Take the Opportunity to Build Your Community

Take the Opportunity to Build Your Community

By: Val Worthington

My partners (Emily Kwok and Hannette Staack) and I run a business called Groundswell Grappling Concepts. In 2009, we started hosting grappling camps for women, because back then, there were few opportunities for women to train together. Those ladies who were committed to improving our jiu-jitsu had to be content with training with men. The first time we convened thirty women in the same room at the same time, everyone felt how momentous it was.


We developed a good reputation, primarily by doing our level best to provide high quality jiu-jitsu instruction/training and make meaningful connections with the people who attended our events. Over time, we started to be able to articulate our values and priorities and incorporate those into our events, paying forward some of what we had received from our own instructors and training partners. We refined our leadership and teaching skills and remained committed to expanding our self-awareness, as individuals and as a business. We started to host co-ed events, on the basis of feedback suggesting that men wanted to participate in the jiu-jitsu experiences we had created as well. The feedback was right. We got interest from male grapplers as well as female ones, and now co-ed events are a regular part of our rotation.Take the Opportunity to Build Your Community


I could go into a lot of detail about what I think makes our camps unique, and I could include things like the many world-class guest instructors we have had the opportunity to host, and the different types of sessions we offer, including nutrition, life coaching, and at this most recent camp, which we held at Princeton BJJ, a Wim Hof session. But that would sound like an infomercial. And anyway, especially after this most recent camp, I’m pretty sure I can sum up what we provide in one word: community.


Most of the people who attend our camps are happy with their training situations. They have a satisfying local community within the walls of their schools, and they do not really lack for much on a day-to-day basis. That being said, I believe there is no such thing as too many good influences or too many opportunities to learn from skilled practitioners who are also people of integrity. At this stage of my jiu-jitsu career, I have had the opportunity to meet, train with, and learn from many such people who do not train at the same place I regularly do. Rather, they are creating excellence and good will in addition to jiu-jitsu badassery in their corners of the jiu-jitsu world.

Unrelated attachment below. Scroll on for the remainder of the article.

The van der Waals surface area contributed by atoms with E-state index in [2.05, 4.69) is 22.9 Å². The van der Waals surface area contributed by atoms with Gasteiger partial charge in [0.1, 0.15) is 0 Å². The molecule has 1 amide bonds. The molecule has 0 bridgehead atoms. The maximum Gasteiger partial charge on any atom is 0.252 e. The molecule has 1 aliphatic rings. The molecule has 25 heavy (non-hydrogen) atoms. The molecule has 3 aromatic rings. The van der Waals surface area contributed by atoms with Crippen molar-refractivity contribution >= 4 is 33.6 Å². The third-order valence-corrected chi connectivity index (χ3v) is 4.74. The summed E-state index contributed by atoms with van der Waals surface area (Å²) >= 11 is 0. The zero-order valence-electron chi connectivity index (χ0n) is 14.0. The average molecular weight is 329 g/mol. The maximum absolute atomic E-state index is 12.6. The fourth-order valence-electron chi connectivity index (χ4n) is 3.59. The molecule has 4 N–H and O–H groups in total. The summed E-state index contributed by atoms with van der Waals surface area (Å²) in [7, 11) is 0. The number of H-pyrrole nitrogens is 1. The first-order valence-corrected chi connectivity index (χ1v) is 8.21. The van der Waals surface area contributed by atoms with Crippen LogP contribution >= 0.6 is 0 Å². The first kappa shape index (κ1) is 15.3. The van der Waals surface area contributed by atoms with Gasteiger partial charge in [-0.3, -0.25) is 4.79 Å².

In my experience, then, there is something to be said for the broader jiu-jitsu community and our capacity to engage in and contribute to it. We must have a safe, challenging place to train every day. But we can also be helped by having a connection to the broader world of jiu-jitsu—and how jiu-jitsu connects to the rest of the world–whether, whether via neighbors, instructionals, competition, open mats, seminars, camps like GGC’s, or random encounters in the supermarket when one person in the produce section notices the cauliflower ear of another person walking toward the cereal aisle. At the GGC event, we had the opportunity to share some of our broader community with the campers, and we are grateful that they trusted us enough to welcome these people into their own.

So, what’s the point of all this? We are part of the jiu-jitsu community(ies) around us, and we can play an active role in contributing positively to them, by seeking out the kinds of people and influences we want to have in our communities. Here’s how:

  • Being self-aware. Does drama follow you everywhere you go? Do you have a problem finding people who are willing to train with you? If the answer to these two questions is “yes,” consider why that might be and resolve to address it so you can make positive contributions to your community/(ies).
  • Identifying what we value and are looking for in our training and our lives and finding events and people that align with those values. Not every event is going to speak to us, but that can provide useful information that can help us identify what—and who—does.
  • Asking those we trust (e.g., instructors, training partners) who they admire. Why do these people pass the smell test, both technique-wise and integrity-wise? What do they have in common?
  • Supporting the people in our community(ies). This can mean many things: cheering our teammates on at tournaments, inviting people we respect and admire to visit our academies (and compensating them appropriately), communicating clearly with our training partners, reposting events run by people we respect and admire. It also means taking a stand when someone or something threatens the integrity of our community(ies).


What and who do you value in your jiu-jitsu community(ies)? Post your observations to comments.

One Comment

  • Former Slave

    I was part of a great community at my old gym. Over the years the owners got greedy and started aiming for bigger and bigger things, forgetting about the existing members. The community that used to be great, started dying. It was even worse for the instructors, who were not allowed to teach anywhere else or participate in events organised by other gyms.
    Sure, it’s a business and you don’t want your employees working for the competition. But in a small town like mine if you can’t pay your instructors the legal minimum wage, you should support them by allowing them to work for other gyms.

    Current gym has a very open policy, welcoming everybody on their mats and allowing instructors to teach where ever they want. Also better services for the existing customers, never taking away anything to make room for new things.

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